Space Maintenance needs for the children of Greater Orlando is no different than they are anywhere else. Let the experts at Pediatric Dentistry of Central Florida explain further: A baby tooth usually stays in place until it is ready to be lost on its own and replaced by a permanent tooth. With some children, this may not occur until the child is as old as age 14. Sometimes though, a baby tooth or teeth are lost too soon due to injury or dental disease. If a tooth or teeth are lost too soon, a space maintainer, also known as a spacer, may be necessary to prevent future space loss and additional dental problems.
How can the early loss of a baby tooth or teeth cause problems for permanent teeth?
If a baby tooth or teeth are lost too soon, the remaining adjacent teeth may shift or drift into the empty space. When this occurs, it creates a lack of space in the jaw for the future permanent tooth or teeth. The result is permanent teeth that are crowded and emerge crooked assuming they come in at all. These conditions will require costly, extensive orthodontic treatment.
What are space maintainers?
Space maintainers are appliances made of metal or plastic that are custom fit to your child’s mouth. They are generally small and typically well hidden from view. Adjusting to them is easy and occurs within the first few days of their placement.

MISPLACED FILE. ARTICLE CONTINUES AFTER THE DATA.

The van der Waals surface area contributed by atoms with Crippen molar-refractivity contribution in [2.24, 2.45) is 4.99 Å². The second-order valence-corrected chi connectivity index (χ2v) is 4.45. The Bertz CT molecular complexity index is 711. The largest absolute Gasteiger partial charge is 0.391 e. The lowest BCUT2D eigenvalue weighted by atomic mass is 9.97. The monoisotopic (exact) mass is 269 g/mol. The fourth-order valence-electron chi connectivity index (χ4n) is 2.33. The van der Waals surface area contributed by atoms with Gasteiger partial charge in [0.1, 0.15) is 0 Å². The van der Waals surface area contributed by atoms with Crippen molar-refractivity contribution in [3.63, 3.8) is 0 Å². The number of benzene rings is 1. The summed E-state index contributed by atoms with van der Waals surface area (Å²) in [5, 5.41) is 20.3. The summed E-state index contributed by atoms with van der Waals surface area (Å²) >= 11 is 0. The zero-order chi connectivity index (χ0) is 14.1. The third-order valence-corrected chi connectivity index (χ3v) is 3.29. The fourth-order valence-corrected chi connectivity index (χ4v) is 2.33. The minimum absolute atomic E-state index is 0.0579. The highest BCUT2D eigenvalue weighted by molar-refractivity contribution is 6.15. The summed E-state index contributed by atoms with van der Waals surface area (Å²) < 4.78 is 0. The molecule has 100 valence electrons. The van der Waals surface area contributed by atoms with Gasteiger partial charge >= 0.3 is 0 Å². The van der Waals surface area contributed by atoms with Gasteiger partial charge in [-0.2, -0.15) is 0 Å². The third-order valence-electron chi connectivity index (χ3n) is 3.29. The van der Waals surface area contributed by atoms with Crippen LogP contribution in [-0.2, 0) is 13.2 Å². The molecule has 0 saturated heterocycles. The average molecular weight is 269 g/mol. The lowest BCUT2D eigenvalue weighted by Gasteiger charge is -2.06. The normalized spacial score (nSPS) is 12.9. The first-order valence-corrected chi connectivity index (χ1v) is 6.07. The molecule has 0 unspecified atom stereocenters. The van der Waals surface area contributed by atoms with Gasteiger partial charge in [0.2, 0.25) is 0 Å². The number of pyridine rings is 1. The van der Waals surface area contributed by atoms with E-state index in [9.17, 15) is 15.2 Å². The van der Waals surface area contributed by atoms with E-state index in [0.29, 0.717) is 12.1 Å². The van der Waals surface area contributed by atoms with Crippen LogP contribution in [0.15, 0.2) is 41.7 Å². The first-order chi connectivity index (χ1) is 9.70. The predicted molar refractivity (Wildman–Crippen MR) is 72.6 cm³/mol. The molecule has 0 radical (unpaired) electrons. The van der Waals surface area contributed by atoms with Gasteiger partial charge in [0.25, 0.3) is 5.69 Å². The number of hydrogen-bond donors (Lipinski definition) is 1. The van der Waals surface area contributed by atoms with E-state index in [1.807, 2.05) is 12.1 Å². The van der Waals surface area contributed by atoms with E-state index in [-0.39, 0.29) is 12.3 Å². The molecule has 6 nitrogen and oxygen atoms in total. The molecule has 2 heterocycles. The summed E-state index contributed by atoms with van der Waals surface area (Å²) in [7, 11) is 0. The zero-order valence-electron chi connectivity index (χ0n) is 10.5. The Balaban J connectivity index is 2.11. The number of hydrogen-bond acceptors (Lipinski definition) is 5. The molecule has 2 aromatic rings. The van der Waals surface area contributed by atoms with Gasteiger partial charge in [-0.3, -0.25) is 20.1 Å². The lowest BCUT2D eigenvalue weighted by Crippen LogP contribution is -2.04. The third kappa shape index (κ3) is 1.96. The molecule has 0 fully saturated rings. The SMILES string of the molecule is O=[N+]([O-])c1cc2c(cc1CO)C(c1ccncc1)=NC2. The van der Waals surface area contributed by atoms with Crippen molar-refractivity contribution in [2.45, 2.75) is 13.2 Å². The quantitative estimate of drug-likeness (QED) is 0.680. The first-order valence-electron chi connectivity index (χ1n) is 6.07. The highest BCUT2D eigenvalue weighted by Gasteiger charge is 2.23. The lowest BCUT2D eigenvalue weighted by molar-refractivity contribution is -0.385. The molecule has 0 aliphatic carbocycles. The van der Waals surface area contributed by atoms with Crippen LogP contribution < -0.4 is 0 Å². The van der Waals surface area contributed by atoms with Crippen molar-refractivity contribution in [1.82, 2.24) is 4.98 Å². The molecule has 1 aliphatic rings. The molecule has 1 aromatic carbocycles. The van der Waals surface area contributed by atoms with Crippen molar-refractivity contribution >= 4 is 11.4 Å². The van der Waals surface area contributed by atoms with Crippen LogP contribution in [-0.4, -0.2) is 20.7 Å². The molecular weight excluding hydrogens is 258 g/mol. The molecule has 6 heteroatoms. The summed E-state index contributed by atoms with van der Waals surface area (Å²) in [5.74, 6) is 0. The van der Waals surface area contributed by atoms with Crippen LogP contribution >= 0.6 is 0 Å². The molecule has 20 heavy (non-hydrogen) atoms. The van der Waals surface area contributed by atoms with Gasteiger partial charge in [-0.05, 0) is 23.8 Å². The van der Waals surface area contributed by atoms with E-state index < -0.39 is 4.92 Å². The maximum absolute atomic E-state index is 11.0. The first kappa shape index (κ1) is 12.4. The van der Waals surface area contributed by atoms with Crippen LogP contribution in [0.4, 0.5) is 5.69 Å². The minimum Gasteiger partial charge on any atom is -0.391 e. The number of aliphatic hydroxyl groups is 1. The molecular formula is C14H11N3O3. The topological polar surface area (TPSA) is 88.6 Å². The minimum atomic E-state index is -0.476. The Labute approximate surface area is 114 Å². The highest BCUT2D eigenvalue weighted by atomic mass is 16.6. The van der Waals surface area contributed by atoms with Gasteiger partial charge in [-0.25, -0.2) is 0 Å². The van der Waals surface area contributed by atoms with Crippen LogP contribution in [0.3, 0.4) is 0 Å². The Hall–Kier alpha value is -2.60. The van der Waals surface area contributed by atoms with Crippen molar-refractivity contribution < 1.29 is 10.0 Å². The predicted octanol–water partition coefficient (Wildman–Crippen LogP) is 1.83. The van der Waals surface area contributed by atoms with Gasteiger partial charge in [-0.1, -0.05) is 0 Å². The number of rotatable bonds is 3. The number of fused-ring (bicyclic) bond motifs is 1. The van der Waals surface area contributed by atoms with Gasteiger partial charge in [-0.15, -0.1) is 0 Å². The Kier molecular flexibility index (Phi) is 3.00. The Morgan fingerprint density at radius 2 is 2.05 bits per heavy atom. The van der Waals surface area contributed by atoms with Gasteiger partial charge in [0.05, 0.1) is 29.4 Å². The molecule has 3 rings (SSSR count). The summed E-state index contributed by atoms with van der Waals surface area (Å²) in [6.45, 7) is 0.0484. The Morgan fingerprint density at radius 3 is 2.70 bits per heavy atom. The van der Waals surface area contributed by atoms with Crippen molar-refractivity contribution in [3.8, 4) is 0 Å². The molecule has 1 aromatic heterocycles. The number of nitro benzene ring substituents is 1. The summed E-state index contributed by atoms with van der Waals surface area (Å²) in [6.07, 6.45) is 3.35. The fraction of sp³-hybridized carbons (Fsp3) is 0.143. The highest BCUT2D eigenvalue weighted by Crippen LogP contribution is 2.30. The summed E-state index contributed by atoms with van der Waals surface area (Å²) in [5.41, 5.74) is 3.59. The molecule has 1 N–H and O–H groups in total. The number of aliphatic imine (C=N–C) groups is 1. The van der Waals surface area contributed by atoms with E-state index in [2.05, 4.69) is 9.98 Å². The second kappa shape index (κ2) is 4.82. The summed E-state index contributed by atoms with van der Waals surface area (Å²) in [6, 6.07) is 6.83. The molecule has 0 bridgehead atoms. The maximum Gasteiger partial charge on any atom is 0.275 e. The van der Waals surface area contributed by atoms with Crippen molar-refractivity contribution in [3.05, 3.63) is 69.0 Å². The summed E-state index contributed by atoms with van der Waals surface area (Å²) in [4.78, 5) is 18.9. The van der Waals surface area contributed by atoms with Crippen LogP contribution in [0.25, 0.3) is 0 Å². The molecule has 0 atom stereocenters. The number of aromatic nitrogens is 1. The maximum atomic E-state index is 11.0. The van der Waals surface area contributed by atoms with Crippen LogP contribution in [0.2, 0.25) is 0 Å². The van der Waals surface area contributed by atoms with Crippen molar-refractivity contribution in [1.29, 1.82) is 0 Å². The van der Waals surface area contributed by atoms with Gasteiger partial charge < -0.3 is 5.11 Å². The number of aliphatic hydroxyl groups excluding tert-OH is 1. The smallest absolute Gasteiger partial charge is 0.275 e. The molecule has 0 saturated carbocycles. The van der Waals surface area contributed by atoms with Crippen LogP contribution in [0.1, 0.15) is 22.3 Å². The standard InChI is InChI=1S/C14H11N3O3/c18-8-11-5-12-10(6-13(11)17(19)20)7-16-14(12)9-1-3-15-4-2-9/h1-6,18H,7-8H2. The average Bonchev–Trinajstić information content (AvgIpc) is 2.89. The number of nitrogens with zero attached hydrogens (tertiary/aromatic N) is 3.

How does a space maintainer help?
Space maintainers hold open the empty space left by the premature loss of a tooth or teeth. They stabilize the remaining teeth preventing movement until the permanent tooth or teeth that replaces the prematurely lost tooth or teeth come in. It is more affordable and easier on your child to keep teeth in normal positions with a space maintainer than to move them back in place with orthodontic treatment.
Are space maintainers easy to care for?
Yes! Space maintainers are very hygienic as they are easily kept clean with good brushing and flossing. A few rules to follow are; avoid sticky foods and chewing gum, do not push or pull on the space maintainer with your fingers or tongue and most important, continue regular dental visits.